Letters

Letters 09-15-2014

Stop The Games On Campus

Four head coaches – two at U of M and two at MSU – get a total of $13 million of your taxpayer dollars each year. Their staffs get another $11 million...

The Truth About Fatbikes

While we appreciate the fatbike trail coverage, the quote from the article below is exactly what we demonstrated not to be true in most cases last season...

Man Has Environmental Responsibility

I tend to agree with Thomas Kachadurian (“Playing God,” Sept. 8) that we should not interfere with the power of nature by deciding what is “native” and what is not. Man usually does what is better for man (or so we believe), hence the survival and population growth of our species...

The Bush & Obama Facts

Don Turner’s letter to the editor on 8/25/14 stated that there has never been a more corrupt, dishonest, etc. set of politicians in the White House. He states no facts, but here are a few...

Ban Pesticides

I grew up downstate in a neighborhood without pesticides. I was always very healthy. Living here, I have become ill. So I did my research and found out a lot about these poison agents called pesticides (herbicides, fungicides, insecticides, chemical fertilizers, etc) that are being spread throughout this community, accumulating in our air, water and soil...

Respect for Presidents?

Recently we read the Letter to the Editor that encouraged us to stop characterizing President Obama as anything other than an upstanding, moral, inspiring “first Black President”. The author would have us think that the rancor in the press, media and public is misguided. And, believe it or not, this rancor is a “glaring exception to … unwritten patriotic rule” of historically supporting all previous presidents...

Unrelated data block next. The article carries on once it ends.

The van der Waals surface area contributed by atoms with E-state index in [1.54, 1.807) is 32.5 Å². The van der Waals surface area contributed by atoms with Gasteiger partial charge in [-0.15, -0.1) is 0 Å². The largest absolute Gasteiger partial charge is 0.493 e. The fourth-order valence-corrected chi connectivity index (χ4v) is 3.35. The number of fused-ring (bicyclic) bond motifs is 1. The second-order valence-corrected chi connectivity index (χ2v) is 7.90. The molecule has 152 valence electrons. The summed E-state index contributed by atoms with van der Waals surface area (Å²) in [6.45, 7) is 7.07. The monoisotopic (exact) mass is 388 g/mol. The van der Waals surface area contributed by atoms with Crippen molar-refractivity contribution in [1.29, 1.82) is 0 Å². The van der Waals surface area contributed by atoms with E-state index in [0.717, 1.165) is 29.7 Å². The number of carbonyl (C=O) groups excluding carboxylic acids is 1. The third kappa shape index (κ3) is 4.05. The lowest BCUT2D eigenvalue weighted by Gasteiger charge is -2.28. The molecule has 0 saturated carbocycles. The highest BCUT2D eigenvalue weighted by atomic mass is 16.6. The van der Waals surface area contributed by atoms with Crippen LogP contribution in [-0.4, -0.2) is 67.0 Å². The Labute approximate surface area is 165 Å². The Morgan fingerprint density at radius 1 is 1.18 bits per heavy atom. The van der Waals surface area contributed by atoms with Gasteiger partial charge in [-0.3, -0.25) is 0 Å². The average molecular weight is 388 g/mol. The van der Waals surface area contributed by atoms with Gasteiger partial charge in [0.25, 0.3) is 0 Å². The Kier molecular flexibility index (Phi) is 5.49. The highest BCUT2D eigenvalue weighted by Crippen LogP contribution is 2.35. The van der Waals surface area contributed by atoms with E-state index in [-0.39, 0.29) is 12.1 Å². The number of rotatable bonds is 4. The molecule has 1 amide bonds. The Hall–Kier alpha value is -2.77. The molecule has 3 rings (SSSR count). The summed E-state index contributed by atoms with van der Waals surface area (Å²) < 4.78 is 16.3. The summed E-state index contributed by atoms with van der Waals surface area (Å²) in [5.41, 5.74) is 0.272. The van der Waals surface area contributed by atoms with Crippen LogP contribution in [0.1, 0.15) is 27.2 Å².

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Priscilla Miller

 
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Monday, February 2, 2009

Homeless artist creates an expression of his love

Art Priscilla Miller Homeless artist creates an expression of his love
Priscilla Miller 2/2/09

How a collection of wooden panels created by a homeless man living in a windowless Kalkaska warehouse made it to a downtown Petoskey gallery could be contributed to just a string of coincidences. Others believe, it was nothing less than miraculous.
It began when a woman from Grand Rapids named Deb Swanson called Paul Hresko to inquire about renting one of his Elk Rapids vacation properties during the off-season several years ago. Once settled into the rental, she expressed an interest in doing some volunteer work.
Hresko was working in Kalkaska at the time, and introduced her to a nun there. The two women had lunch and afterwards, the nun said, “I think there’s something you should see.” She proceeded to drive Swanson to an old school house. The man who answered the knock at the schoolhouse door took one look at Swanson and said, “Oh, it’s you. The father said you were coming!” Then, as they were preparing to leave, he gave Deb the keys to the schoolhouse door, motioned toward a collection of panels inside, and said, “Here, you need to find a home for these.”
Swanson (who has since married and is now named Deb Heinzelman) told Hresko’s wife, Patti, about the moment she first saw Ed Lantzer standing in the doorway with his magnificent panels depicting the life of Christ in the background. “His words caused the hair on the back of my neck to stand on end,” she said.
 
Monday, September 22, 2008

Couture Quilts